Endangered ice cream? What climate change could mean for your favorite flavors
WATERBURY, Vt. (CBS) - Around the world, climate change has brought higher temperatures, extreme weather events and melting ice caps. The team at Ben & Jerry’s says climate change could soon impact popular ice cream flavors.
Cheryl Pinto is known as the “sorceress” at Ben & Jerry’s because she sources all the raw ingredients for flavors like Chocolate Chip Cookie Dough, Coffee Toffee Bar Crunch and Chocolate Fudge Brownie. She says cocoa, coffee, vanilla and nuts are harder to grow in a hotter world. Sixty percent of the world’s chocolate comes from West Africa where poor farmers are facing the effects of deforestation.
“Eighty to ninety percent of the trees are gone,” Pinto explained. “A lot of people don’t recognize when you start removing the forest you actually impact regional weather patterns.”
Scientists with the National Oceanic and Atmospheric Administration forecast that 90% of the area of West Africa currently used for cocoa cultivation won’t be able to grow the crop by 2050. NOAA also reports the type of coffee bean used in 70% of worldwide coffee production can not tolerate temperatures over 73 degrees.
Allen Van Deynze, a plant scientist at U.C. Davis, says farmers will need to adopt new species of endangered crops.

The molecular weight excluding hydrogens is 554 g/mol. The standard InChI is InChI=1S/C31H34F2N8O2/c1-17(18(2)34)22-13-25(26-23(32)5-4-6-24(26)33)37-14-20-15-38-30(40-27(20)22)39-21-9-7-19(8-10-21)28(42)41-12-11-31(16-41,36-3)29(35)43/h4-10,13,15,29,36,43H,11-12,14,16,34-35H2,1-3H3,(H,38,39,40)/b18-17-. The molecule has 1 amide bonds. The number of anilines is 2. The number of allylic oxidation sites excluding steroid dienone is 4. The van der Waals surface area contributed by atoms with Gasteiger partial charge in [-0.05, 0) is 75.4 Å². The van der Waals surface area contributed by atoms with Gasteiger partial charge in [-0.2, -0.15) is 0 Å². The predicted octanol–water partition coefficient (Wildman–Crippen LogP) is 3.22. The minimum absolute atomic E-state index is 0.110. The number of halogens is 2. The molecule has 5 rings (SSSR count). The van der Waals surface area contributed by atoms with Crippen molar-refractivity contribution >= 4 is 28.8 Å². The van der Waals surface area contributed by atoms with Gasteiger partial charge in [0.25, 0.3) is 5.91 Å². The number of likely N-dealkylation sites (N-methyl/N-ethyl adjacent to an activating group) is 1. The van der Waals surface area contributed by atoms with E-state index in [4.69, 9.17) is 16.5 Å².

“Unfortunately where we grow coffee, which is more toward the equator, those areas are getting affected the most by climate change,” he explained.
But he remains optimistic.
“We’re finding varieties that can take the heat a little better and some crops are going to thrive more than others,” Van Deynze said.
But Van Deynze and Pinto agree new varieties will taste different and cost more to grow.
“What we have to do though is be very aware of where our food is coming from, and how do we support those farmers,” Pinto said.
She says in a warmer world, consumers should demand their cold treats are sourced well.
With water in such limited supply in California, Ben & Jerry’s is now considering growing almonds in Idaho.
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